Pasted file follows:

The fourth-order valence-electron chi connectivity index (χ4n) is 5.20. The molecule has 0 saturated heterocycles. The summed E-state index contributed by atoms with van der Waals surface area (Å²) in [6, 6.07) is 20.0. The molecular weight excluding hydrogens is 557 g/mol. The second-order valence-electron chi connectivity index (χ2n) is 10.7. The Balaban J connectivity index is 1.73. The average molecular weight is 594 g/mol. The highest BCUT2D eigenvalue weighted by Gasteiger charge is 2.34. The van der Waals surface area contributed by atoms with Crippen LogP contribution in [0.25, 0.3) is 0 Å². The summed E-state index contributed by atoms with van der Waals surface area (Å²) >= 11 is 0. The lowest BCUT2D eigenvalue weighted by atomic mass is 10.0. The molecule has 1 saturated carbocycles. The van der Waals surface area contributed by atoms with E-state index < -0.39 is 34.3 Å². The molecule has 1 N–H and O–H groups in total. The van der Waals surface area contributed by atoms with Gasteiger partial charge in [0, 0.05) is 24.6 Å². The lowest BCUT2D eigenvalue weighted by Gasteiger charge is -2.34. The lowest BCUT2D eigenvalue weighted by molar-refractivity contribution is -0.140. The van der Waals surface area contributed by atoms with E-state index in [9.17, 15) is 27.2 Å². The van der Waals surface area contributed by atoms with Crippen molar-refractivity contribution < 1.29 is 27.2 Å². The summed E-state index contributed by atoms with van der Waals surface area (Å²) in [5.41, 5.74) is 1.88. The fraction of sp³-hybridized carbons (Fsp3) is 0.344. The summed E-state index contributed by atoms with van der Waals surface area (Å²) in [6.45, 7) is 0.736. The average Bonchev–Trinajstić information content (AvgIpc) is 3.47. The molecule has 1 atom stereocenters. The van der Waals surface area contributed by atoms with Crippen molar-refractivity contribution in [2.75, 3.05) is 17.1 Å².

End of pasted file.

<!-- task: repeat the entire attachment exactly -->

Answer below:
The fourth-order valence-electron chi connectivity index (χ4n) is 5.20. The molecule has 0 saturated heterocycles. The summed E-state index contributed by atoms with van der Waals surface area (Å²) in [6, 6.07) is 20.0. The molecular weight excluding hydrogens is 557 g/mol. The second-order valence-electron chi connectivity index (χ2n) is 10.7. The Balaban J connectivity index is 1.73. The average molecular weight is 594 g/mol. The highest BCUT2D eigenvalue weighted by Gasteiger charge is 2.34. The van der Waals surface area contributed by atoms with Crippen LogP contribution in [0.25, 0.3) is 0 Å². The summed E-state index contributed by atoms with van der Waals surface area (Å²) >= 11 is 0. The lowest BCUT2D eigenvalue weighted by atomic mass is 10.0. The molecule has 1 saturated carbocycles. The van der Waals surface area contributed by atoms with E-state index < -0.39 is 34.3 Å². The molecule has 1 N–H and O–H groups in total. The van der Waals surface area contributed by atoms with Gasteiger partial charge in [0, 0.05) is 24.6 Å². The lowest BCUT2D eigenvalue weighted by Gasteiger charge is -2.34. The lowest BCUT2D eigenvalue weighted by molar-refractivity contribution is -0.140. The van der Waals surface area contributed by atoms with E-state index in [9.17, 15) is 27.2 Å². The van der Waals surface area contributed by atoms with Crippen molar-refractivity contribution < 1.29 is 27.2 Å². The summed E-state index contributed by atoms with van der Waals surface area (Å²) in [5.41, 5.74) is 1.88. The fraction of sp³-hybridized carbons (Fsp3) is 0.344. The summed E-state index contributed by atoms with van der Waals surface area (Å²) in [6.45, 7) is 0.736. The average Bonchev–Trinajstić information content (AvgIpc) is 3.47. The molecule has 1 atom stereocenters. The van der Waals surface area contributed by atoms with Crippen molar-refractivity contribution in [2.75, 3.05) is 17.1 Å².